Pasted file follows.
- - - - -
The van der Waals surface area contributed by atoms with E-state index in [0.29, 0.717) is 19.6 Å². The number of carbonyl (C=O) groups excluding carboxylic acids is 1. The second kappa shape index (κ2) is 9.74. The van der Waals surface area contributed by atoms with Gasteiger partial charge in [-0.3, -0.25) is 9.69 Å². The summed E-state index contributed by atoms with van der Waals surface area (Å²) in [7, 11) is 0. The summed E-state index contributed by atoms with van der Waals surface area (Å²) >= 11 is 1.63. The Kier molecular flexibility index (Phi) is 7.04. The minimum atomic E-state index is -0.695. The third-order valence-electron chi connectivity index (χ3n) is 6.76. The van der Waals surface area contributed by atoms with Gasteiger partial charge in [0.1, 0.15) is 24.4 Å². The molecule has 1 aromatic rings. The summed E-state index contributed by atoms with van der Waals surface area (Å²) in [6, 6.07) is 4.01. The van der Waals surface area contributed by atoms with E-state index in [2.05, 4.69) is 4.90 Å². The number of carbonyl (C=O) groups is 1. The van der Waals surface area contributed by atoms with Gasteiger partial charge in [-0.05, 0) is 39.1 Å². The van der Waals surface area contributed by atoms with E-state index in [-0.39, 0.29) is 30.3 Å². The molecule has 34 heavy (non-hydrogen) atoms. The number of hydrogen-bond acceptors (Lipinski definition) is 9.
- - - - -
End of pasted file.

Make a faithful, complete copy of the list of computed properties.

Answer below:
The van der Waals surface area contributed by atoms with E-state index in [0.29, 0.717) is 19.6 Å². The number of carbonyl (C=O) groups excluding carboxylic acids is 1. The second kappa shape index (κ2) is 9.74. The van der Waals surface area contributed by atoms with Gasteiger partial charge in [-0.3, -0.25) is 9.69 Å². The summed E-state index contributed by atoms with van der Waals surface area (Å²) in [7, 11) is 0. The summed E-state index contributed by atoms with van der Waals surface area (Å²) >= 11 is 1.63. The Kier molecular flexibility index (Phi) is 7.04. The minimum atomic E-state index is -0.695. The third-order valence-electron chi connectivity index (χ3n) is 6.76. The van der Waals surface area contributed by atoms with Gasteiger partial charge in [0.1, 0.15) is 24.4 Å². The molecule has 1 aromatic rings. The summed E-state index contributed by atoms with van der Waals surface area (Å²) in [6, 6.07) is 4.01. The van der Waals surface area contributed by atoms with E-state index in [2.05, 4.69) is 4.90 Å². The number of carbonyl (C=O) groups is 1. The van der Waals surface area contributed by atoms with Gasteiger partial charge in [-0.05, 0) is 39.1 Å². The van der Waals surface area contributed by atoms with E-state index in [-0.39, 0.29) is 30.3 Å². The molecule has 34 heavy (non-hydrogen) atoms. The number of hydrogen-bond acceptors (Lipinski definition) is 9.